QUESTION:  But do you think – but do you – but I want to stop you there.  Do you think —

SECRETARY BLINKEN:  — the NATO summit, the meeting with the EU. 

QUESTION:  — sanctions work? 

SECRETARY BLINKEN:  I think that sanctions are – can be, especially when they’re done in coordination with other countries – and this is what’s critical.  When we do them alone, they tend to be less effective than when we do them in close collaboration with other countries.  We’re now coming off of G7, we’ll be coming off of NATO, we’ll be coming off of an EU meeting.  Collectively, when our countries are actually working together, rowing in the same direction militarily, economically, diplomatically, politically, it’s an incredibly powerful force.  We represent together more than 50 percent of the world’s GDP.  And one of the things you may have noticed this week is there was a poll done across most of the countries that we’ll be working with this week – 75 percent now have confidence in President Biden in an American leadership.  That’s up from 17 percent a year ago.  That means we’re in a much stronger position than we’ve been in recent years to have all of our countries working together in common cause, including dealing with the excesses of Russia.

QUESTION:  Before the G7 meeting, some European leaders had expressed some concern about the America is back message after years of Donald Trump’s America First.  Did you sense any of that mistrust – and his hold on the Republican Party – worries from them that he could be back or someone just like him?

SECRETARY BLINKEN:  I think, Martha, that if we continue to actually demonstrate in concrete ways that democracies working together are making a difference for their people and for people around the world, that’s going to be something that sustains itself.  There’s going to be support for that.  We have to – we have to prove the point.  And I think we made a very, very strong start this week just with the G7 alone, again, on a billion shots in arms.  By the way, not twisting arms as some other countries are trying to do when they’re getting vaccines around the world, but actually getting shots in arms, no political favors involved.  On the environment, on investments in economies, on equitable tax treatment —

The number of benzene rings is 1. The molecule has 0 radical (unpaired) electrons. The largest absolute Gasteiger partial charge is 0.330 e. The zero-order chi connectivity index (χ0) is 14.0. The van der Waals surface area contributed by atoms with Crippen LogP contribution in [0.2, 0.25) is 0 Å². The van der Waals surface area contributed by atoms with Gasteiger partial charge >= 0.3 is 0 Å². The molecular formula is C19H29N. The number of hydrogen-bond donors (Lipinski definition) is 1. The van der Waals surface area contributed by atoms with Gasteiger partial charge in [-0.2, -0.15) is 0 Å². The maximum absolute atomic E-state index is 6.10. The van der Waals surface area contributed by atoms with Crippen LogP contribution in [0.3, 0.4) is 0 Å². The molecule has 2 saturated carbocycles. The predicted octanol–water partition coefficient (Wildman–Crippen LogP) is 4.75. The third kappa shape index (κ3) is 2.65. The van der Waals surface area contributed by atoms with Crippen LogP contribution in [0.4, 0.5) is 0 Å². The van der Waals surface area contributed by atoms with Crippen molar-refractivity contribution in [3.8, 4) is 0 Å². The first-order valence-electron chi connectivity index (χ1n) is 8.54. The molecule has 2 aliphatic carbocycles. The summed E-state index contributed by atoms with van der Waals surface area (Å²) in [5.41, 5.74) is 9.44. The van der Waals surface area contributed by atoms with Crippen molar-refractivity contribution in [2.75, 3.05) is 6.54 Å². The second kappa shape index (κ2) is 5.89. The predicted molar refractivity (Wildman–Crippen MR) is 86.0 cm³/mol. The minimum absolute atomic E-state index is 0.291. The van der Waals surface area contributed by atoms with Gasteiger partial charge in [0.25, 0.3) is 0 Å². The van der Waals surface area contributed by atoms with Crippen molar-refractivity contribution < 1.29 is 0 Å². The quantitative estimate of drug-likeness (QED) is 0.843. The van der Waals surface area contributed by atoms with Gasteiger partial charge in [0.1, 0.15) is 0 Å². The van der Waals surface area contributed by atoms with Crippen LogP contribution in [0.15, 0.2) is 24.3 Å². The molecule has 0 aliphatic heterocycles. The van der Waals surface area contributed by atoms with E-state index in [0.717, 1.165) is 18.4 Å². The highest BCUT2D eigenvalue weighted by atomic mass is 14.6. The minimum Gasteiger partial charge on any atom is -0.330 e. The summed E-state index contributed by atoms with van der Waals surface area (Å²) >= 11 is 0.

QUESTION:  Secretary Blinken, I think I’ve let you cover that.

SECRETARY BLINKEN:  — so that countries can build a strong tax base.  All of this is —

QUESTION:  I want to turn back to the cyber attacks and those ransomware attacks —

SECRETARY BLINKEN:  Go ahead, please, Martha. 

QUESTION:  — like the Colonial pipeline attack. 

SECRETARY BLINKEN:  Sure.

QUESTION:  I know you say the Russian Government isn’t to blame for that, that it was Russian bad actors.  But you do think Russia should take some sort of action.  What do you expect them to do?

SECRETARY BLINKEN:  Well, I’m going to leave that for the President with President Putin in the next few days.  But here’s what I can tell you:  No responsible country should be in the business of harboring in any way criminal organizations engaged in cyber attacks, including ransomware.  And the President’s going to make that very clear to President Putin.  We are looking for Russian cooperation in dealing with these criminal organizations to the extent they’re operating from Russian territory.

QUESTION:  The White House has said that President Biden will not hold a joint press conference with Vladimir Putin.  Why not?

SECRETARY BLINKEN:  Martha, I think the best way for the President to share with a free press and to take as many questions as possible about the meeting, about the conversation with President Putin, as well as to wrap up an entire week’s worth of travel with the G7, with NATO, with the EU is to be able to talk to that free press and to spend as much time as we can answering their questions.

QUESTION:  Okay.  Thanks very much for that last answer.  Appreciate you seeing – joining us this morning, and good luck this week.

SECRETARY BLINKEN:  Thanks, Martha.  Good to be with you.  Thank you.